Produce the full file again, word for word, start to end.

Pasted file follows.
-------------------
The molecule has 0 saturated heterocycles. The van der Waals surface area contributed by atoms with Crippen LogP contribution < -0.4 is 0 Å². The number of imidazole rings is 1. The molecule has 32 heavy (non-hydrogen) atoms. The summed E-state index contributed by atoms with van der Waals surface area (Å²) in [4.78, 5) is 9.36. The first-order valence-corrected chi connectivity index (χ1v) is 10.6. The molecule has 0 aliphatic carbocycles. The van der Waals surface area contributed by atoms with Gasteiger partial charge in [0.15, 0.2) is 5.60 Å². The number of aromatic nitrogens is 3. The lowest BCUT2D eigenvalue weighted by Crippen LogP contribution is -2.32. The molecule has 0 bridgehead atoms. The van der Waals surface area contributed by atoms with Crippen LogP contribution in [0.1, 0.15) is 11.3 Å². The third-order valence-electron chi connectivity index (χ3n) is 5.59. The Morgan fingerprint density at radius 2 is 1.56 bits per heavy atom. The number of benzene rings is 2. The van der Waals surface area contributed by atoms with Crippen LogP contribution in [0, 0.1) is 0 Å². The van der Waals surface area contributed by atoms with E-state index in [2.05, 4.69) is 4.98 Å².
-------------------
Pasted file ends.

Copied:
The molecule has 0 saturated heterocycles. The van der Waals surface area contributed by atoms with Crippen LogP contribution < -0.4 is 0 Å². The number of imidazole rings is 1. The molecule has 32 heavy (non-hydrogen) atoms. The summed E-state index contributed by atoms with van der Waals surface area (Å²) in [4.78, 5) is 9.36. The first-order valence-corrected chi connectivity index (χ1v) is 10.6. The molecule has 0 aliphatic carbocycles. The van der Waals surface area contributed by atoms with Gasteiger partial charge in [0.15, 0.2) is 5.60 Å². The number of aromatic nitrogens is 3. The lowest BCUT2D eigenvalue weighted by Crippen LogP contribution is -2.32. The molecule has 0 bridgehead atoms. The van der Waals surface area contributed by atoms with Crippen LogP contribution in [0.1, 0.15) is 11.3 Å². The third-order valence-electron chi connectivity index (χ3n) is 5.59. The Morgan fingerprint density at radius 2 is 1.56 bits per heavy atom. The number of benzene rings is 2. The van der Waals surface area contributed by atoms with Crippen LogP contribution in [0, 0.1) is 0 Å². The van der Waals surface area contributed by atoms with E-state index in [2.05, 4.69) is 4.98 Å².